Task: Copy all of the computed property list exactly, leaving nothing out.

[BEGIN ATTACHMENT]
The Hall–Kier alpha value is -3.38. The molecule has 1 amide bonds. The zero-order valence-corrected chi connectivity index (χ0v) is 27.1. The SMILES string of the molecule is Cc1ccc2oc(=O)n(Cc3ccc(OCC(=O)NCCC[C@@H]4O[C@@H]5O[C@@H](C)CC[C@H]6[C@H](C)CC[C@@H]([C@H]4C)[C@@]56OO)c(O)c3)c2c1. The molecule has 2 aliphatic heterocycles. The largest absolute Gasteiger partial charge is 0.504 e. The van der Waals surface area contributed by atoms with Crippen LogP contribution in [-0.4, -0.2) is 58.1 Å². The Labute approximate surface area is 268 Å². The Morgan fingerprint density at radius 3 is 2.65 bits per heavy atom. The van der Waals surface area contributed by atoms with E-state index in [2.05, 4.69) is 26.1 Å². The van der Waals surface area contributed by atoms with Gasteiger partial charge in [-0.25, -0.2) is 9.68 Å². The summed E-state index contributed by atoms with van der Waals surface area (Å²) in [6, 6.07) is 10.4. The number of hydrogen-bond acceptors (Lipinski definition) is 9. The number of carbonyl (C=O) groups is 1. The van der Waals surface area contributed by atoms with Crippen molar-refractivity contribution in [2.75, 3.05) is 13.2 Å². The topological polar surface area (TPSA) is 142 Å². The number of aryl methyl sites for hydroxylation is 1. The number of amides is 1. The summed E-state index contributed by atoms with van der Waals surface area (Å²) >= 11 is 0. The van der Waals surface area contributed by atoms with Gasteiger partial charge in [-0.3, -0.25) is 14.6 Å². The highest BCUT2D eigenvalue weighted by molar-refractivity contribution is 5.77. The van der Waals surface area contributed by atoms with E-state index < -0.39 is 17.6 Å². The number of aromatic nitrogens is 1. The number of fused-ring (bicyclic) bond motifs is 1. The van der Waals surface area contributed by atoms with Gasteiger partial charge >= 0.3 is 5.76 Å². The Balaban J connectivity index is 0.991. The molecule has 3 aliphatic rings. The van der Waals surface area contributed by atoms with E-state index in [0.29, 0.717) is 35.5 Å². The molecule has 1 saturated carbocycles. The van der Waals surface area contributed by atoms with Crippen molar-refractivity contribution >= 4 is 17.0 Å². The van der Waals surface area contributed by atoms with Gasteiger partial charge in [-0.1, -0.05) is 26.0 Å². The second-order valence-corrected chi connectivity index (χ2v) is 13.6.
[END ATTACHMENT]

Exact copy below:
The Hall–Kier alpha value is -3.38. The molecule has 1 amide bonds. The zero-order valence-corrected chi connectivity index (χ0v) is 27.1. The SMILES string of the molecule is Cc1ccc2oc(=O)n(Cc3ccc(OCC(=O)NCCC[C@@H]4O[C@@H]5O[C@@H](C)CC[C@H]6[C@H](C)CC[C@@H]([C@H]4C)[C@@]56OO)c(O)c3)c2c1. The molecule has 2 aliphatic heterocycles. The largest absolute Gasteiger partial charge is 0.504 e. The van der Waals surface area contributed by atoms with Crippen LogP contribution in [-0.4, -0.2) is 58.1 Å². The Labute approximate surface area is 268 Å². The Morgan fingerprint density at radius 3 is 2.65 bits per heavy atom. The van der Waals surface area contributed by atoms with E-state index in [2.05, 4.69) is 26.1 Å². The van der Waals surface area contributed by atoms with Gasteiger partial charge in [-0.25, -0.2) is 9.68 Å². The summed E-state index contributed by atoms with van der Waals surface area (Å²) in [6, 6.07) is 10.4. The number of hydrogen-bond acceptors (Lipinski definition) is 9. The number of carbonyl (C=O) groups is 1. The van der Waals surface area contributed by atoms with Crippen molar-refractivity contribution in [2.75, 3.05) is 13.2 Å². The topological polar surface area (TPSA) is 142 Å². The number of aryl methyl sites for hydroxylation is 1. The number of amides is 1. The summed E-state index contributed by atoms with van der Waals surface area (Å²) >= 11 is 0. The van der Waals surface area contributed by atoms with Gasteiger partial charge in [-0.3, -0.25) is 14.6 Å². The highest BCUT2D eigenvalue weighted by molar-refractivity contribution is 5.77. The van der Waals surface area contributed by atoms with E-state index < -0.39 is 17.6 Å². The number of aromatic nitrogens is 1. The number of fused-ring (bicyclic) bond motifs is 1. The van der Waals surface area contributed by atoms with Gasteiger partial charge >= 0.3 is 5.76 Å². The Balaban J connectivity index is 0.991. The molecule has 3 aliphatic rings. The van der Waals surface area contributed by atoms with E-state index in [0.29, 0.717) is 35.5 Å². The molecule has 1 saturated carbocycles. The van der Waals surface area contributed by atoms with Crippen molar-refractivity contribution >= 4 is 17.0 Å². The van der Waals surface area contributed by atoms with Gasteiger partial charge in [-0.1, -0.05) is 26.0 Å². The second-order valence-corrected chi connectivity index (χ2v) is 13.6.